Financial difficulties may mean dealing with collectors. When your vehicle is on the verge of repossession, you may believe you have few options.
Chapter 13 bankruptcy is one way people in a financial crisis may find a way out. This particular type of personal bankruptcy may not only lead to financial independence but also allow you to keep your vehicle and residence. Find out how Chapter 13 works and decide if it is an option for you.
Stop collection activity
Should you choose to file Chapter 13, your creditors will receive notice. Under the court’s protection, all collection stops. This includes court actions, such as lawsuits. It also puts an end to the repossession of your vehicles. If the lender seized your car before filing, the court may order its return. You can include it as a part of your bankruptcy proceeding.
Chapter 13 does not seize assets to pay off debts. Instead, it allows a court-appointed trustee to negotiate more favorable repayment terms with lenders and creditors. The monthly payment uses your income to calculate what you can afford. Doing this sets you up for success and allows your creditors to recoup some of the money you have not paid. The payment plan lasts anywhere from three to five years. Once complete, the court may dismiss the remaining debts.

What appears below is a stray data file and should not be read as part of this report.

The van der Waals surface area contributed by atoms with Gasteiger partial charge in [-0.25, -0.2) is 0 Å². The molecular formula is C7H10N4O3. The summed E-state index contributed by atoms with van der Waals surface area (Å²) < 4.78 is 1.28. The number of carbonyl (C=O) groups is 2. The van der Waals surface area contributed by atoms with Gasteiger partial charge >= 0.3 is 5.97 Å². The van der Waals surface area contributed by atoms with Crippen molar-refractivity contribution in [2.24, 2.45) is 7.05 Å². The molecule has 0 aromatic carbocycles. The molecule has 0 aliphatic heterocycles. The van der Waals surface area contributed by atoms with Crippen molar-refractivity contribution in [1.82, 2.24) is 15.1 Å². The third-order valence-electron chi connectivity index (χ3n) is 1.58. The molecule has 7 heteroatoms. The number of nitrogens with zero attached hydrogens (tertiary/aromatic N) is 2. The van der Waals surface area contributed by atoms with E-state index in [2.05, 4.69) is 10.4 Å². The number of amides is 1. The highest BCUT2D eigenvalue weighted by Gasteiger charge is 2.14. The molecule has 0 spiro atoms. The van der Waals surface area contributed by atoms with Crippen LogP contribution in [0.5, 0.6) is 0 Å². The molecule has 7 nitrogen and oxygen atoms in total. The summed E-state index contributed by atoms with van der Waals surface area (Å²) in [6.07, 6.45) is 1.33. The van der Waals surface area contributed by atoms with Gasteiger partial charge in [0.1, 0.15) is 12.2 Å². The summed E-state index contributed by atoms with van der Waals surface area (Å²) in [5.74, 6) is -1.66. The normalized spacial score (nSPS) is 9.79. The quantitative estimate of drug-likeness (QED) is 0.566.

Your vehicle payment should roll into the repayment plan under Chapter 13 bankruptcy. This allows you to keep your means to work and helps you put yourself back on better financial footing.